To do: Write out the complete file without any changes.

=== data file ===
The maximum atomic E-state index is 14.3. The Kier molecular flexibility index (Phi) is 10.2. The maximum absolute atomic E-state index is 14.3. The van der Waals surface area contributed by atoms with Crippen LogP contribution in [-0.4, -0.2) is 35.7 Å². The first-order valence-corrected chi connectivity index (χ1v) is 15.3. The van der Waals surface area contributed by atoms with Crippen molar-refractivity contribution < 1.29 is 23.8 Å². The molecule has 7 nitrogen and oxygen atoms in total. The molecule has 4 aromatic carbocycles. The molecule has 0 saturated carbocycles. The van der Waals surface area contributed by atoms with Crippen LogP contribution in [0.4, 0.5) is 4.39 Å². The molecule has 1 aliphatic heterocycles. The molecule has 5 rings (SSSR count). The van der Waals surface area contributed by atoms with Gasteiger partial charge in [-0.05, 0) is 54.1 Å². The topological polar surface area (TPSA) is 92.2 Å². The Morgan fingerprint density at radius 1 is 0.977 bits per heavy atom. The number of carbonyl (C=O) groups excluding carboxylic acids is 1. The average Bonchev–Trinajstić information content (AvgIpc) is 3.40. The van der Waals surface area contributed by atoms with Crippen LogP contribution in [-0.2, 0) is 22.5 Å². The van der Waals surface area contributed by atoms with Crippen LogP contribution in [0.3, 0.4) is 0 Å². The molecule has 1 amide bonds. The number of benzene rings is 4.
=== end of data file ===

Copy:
The maximum atomic E-state index is 14.3. The Kier molecular flexibility index (Phi) is 10.2. The maximum absolute atomic E-state index is 14.3. The van der Waals surface area contributed by atoms with Crippen LogP contribution in [-0.4, -0.2) is 35.7 Å². The first-order valence-corrected chi connectivity index (χ1v) is 15.3. The van der Waals surface area contributed by atoms with Crippen molar-refractivity contribution < 1.29 is 23.8 Å². The molecule has 7 nitrogen and oxygen atoms in total. The molecule has 4 aromatic carbocycles. The molecule has 0 saturated carbocycles. The van der Waals surface area contributed by atoms with Crippen LogP contribution in [0.4, 0.5) is 4.39 Å². The molecule has 1 aliphatic heterocycles. The molecule has 5 rings (SSSR count). The van der Waals surface area contributed by atoms with Gasteiger partial charge in [-0.05, 0) is 54.1 Å². The topological polar surface area (TPSA) is 92.2 Å². The Morgan fingerprint density at radius 1 is 0.977 bits per heavy atom. The number of carbonyl (C=O) groups excluding carboxylic acids is 1. The average Bonchev–Trinajstić information content (AvgIpc) is 3.40. The van der Waals surface area contributed by atoms with Crippen LogP contribution in [-0.2, 0) is 22.5 Å². The van der Waals surface area contributed by atoms with Crippen LogP contribution in [0.3, 0.4) is 0 Å². The molecule has 1 amide bonds. The number of benzene rings is 4.